Greedy interstate law firms exploiting Queensland legal rules are finally being shut out after the Queensland Government moved to ban the practice of claims farming.
Prominent Brisbane injury compensation law specialist Mark O’Connor has welcomed the move, saying as far back as 2017 the insurance industry was demanding changes to Queensland’s Compulsory Third Party (CTP) insurance scheme because of a spike in Queensland CTP insurance claims.
Injured motorists faced reduced benefits if the changes went ahead, and Queensland lawyers at the time laid the blame for the claims spike squarely at the door of Interstate law firms convincing motorists involved in minor bingles to chase payouts through the courts.
Mark O’Connor, an Accredited Specialist in personal injury law and a Director with Bennett & Philp Lawyers, says NSW law firms, in particular, were profiting as they are not bound by caps on the sums Queensland lawyers can charge for fees to pursue smaller claims.
The Queensland Government has now tabled legislation to ban claims farming in the state and level the playing field with fee caps for interstate lawyers too.
Queensland firms cannot by law charge more than 50 per cent of a nett settlement for their total fees which makes it uneconomic to pursue many small claims through the courts, but Mark says interstate law firms were not subject to Queensland’s fees cap and exploited the advantage.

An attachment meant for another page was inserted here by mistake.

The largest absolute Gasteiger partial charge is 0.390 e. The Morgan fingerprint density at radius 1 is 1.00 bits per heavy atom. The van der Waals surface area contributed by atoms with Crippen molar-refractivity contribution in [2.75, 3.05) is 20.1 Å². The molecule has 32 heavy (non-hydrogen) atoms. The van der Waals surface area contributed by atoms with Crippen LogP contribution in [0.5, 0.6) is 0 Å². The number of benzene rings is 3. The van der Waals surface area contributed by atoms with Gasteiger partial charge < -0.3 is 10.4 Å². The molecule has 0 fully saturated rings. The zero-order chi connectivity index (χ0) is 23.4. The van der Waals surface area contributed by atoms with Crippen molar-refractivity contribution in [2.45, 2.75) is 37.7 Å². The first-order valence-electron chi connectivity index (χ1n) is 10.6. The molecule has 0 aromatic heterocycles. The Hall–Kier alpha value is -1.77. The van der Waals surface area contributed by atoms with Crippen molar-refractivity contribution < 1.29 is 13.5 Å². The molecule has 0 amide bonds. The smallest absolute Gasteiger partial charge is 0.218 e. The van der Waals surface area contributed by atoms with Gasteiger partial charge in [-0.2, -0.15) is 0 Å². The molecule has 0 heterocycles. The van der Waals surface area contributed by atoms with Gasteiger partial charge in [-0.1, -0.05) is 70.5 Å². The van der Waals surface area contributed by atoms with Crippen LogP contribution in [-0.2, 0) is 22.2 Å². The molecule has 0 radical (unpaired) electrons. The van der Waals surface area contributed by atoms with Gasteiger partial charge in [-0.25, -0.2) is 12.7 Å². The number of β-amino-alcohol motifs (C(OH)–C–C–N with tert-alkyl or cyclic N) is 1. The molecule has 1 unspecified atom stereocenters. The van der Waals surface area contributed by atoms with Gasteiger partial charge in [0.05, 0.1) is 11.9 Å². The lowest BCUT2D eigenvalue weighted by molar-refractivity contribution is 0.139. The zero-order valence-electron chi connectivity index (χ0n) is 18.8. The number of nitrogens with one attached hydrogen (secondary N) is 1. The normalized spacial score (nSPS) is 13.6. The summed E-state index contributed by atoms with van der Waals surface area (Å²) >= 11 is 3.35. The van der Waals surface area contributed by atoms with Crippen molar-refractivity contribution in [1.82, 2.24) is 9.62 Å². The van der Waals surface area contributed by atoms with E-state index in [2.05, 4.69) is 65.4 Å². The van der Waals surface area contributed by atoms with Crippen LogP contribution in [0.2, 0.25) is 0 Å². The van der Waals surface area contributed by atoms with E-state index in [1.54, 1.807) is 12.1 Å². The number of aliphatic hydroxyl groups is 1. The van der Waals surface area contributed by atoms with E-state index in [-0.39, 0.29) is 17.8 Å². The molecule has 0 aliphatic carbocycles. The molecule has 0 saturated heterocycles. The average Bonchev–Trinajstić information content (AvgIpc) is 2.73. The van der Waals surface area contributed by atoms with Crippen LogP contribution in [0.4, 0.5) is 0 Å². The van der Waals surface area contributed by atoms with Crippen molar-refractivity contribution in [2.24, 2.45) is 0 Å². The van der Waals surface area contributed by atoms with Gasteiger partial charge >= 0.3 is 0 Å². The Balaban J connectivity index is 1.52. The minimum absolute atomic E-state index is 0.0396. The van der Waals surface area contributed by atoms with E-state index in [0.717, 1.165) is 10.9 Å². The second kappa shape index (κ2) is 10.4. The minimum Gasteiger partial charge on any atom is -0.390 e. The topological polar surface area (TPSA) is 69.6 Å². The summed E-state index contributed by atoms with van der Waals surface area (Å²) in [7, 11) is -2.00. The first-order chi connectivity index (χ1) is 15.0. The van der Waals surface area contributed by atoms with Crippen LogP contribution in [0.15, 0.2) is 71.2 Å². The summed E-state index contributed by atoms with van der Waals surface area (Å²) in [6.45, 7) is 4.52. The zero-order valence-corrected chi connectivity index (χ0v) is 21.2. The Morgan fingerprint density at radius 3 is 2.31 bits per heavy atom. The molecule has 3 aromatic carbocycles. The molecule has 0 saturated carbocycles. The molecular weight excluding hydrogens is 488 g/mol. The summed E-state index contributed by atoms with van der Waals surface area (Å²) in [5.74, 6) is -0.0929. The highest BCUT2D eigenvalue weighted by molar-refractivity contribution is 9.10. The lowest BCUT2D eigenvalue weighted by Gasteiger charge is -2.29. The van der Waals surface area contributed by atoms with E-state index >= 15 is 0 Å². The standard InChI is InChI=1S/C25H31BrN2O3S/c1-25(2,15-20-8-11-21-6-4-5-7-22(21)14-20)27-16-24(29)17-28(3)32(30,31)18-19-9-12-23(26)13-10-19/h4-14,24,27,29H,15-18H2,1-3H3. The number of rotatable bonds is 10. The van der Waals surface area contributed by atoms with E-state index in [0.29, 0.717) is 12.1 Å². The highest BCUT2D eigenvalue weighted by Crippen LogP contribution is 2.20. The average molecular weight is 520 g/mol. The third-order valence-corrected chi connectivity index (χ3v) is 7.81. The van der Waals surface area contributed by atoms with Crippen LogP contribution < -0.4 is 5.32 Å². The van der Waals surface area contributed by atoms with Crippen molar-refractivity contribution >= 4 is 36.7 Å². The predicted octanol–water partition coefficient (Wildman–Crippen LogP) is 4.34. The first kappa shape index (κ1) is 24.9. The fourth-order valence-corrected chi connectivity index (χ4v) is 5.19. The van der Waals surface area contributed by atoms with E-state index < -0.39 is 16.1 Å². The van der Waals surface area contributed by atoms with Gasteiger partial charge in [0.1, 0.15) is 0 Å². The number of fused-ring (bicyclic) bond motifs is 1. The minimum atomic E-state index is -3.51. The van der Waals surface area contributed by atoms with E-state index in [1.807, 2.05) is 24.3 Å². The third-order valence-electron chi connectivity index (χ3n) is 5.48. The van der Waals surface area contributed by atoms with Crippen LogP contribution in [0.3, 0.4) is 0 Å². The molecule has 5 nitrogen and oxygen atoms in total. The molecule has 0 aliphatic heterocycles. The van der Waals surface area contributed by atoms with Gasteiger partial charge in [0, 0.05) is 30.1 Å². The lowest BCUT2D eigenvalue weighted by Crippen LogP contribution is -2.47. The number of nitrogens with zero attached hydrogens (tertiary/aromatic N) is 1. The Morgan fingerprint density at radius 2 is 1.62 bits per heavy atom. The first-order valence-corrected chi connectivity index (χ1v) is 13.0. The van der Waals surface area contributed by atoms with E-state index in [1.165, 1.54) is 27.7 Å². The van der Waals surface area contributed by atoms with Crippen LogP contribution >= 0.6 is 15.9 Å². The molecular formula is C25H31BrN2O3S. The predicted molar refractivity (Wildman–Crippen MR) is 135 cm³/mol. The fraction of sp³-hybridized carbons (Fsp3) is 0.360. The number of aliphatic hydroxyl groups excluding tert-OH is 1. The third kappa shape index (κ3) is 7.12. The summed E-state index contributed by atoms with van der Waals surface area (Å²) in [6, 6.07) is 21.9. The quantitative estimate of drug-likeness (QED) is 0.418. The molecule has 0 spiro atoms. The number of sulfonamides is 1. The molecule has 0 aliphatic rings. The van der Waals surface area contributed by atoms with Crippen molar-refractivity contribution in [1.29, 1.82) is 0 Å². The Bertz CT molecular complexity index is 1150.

It is understood ‘claims farmers’ – people with suspected access to insurance industry data- in turn, have been selling information about small claims to interstate law firms which then encourage people involved in accidents to bring CTP damages claims blowing out claim numbers.
“Queensland lawyers have been unfairly copping the flak over this,” Mark says.
He says insurers swayed the Queensland government in the early 2000s to change compensation laws and there was regular pressure from them to water down the state’s Compulsory Third Party provisions.
“A spike in claims around the 2017 period was solely driven by law firms outside Queensland working with claims farmers selling them files that would not be viable to pursue for local firms, but interstate firms can charge what they like, even if the claimant ends up with peanuts,” he says.
“Queensland lawyers are sick of interstate lawyers with claim farmers’ relationships pirating on our system, especially as Queensland lawyers are blamed for the problems,” he says.
Mark says injury payouts in Queensland are conservative and he rejects any suggestion the current system is generous.
“It’s actually quite the opposite. People get significantly less now than they did 20 years ago,” he says.
A ban on claims farming would reduce pressure on the state’s CTP system Mark says and should be welcomed.
Individual liability limited by a scheme approved under professional standards legislation (personal injury work exempted).